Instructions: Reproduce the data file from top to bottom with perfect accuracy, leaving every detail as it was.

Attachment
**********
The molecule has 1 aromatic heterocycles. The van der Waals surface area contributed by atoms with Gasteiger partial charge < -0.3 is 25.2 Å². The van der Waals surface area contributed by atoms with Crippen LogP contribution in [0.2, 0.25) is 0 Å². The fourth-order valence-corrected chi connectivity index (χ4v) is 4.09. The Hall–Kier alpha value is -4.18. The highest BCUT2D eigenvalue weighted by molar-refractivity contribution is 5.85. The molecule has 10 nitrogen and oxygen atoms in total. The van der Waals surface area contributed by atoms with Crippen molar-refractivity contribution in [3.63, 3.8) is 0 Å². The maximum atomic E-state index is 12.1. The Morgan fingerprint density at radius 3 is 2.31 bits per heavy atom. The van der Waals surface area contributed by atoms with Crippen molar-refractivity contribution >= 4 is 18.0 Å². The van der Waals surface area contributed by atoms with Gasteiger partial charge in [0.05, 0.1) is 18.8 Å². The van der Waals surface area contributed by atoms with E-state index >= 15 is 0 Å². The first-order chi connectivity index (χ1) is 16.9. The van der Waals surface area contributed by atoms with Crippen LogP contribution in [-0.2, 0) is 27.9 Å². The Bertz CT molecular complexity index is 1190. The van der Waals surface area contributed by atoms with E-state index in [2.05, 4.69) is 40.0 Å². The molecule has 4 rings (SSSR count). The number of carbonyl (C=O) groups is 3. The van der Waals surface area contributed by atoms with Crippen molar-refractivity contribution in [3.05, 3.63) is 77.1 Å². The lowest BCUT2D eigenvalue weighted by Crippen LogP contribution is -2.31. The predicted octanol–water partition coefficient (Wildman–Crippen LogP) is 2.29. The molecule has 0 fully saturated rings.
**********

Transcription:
The molecule has 1 aromatic heterocycles. The van der Waals surface area contributed by atoms with Gasteiger partial charge < -0.3 is 25.2 Å². The van der Waals surface area contributed by atoms with Crippen LogP contribution in [0.2, 0.25) is 0 Å². The fourth-order valence-corrected chi connectivity index (χ4v) is 4.09. The Hall–Kier alpha value is -4.18. The highest BCUT2D eigenvalue weighted by molar-refractivity contribution is 5.85. The molecule has 10 nitrogen and oxygen atoms in total. The van der Waals surface area contributed by atoms with Crippen molar-refractivity contribution in [3.63, 3.8) is 0 Å². The maximum atomic E-state index is 12.1. The Morgan fingerprint density at radius 3 is 2.31 bits per heavy atom. The van der Waals surface area contributed by atoms with Crippen molar-refractivity contribution >= 4 is 18.0 Å². The van der Waals surface area contributed by atoms with Gasteiger partial charge in [0.05, 0.1) is 18.8 Å². The van der Waals surface area contributed by atoms with E-state index >= 15 is 0 Å². The first-order chi connectivity index (χ1) is 16.9. The van der Waals surface area contributed by atoms with Crippen LogP contribution in [-0.2, 0) is 27.9 Å². The Bertz CT molecular complexity index is 1190. The van der Waals surface area contributed by atoms with E-state index in [2.05, 4.69) is 40.0 Å². The molecule has 4 rings (SSSR count). The number of carbonyl (C=O) groups is 3. The van der Waals surface area contributed by atoms with Crippen molar-refractivity contribution in [3.05, 3.63) is 77.1 Å². The lowest BCUT2D eigenvalue weighted by Crippen LogP contribution is -2.31. The predicted octanol–water partition coefficient (Wildman–Crippen LogP) is 2.29. The molecule has 0 fully saturated rings.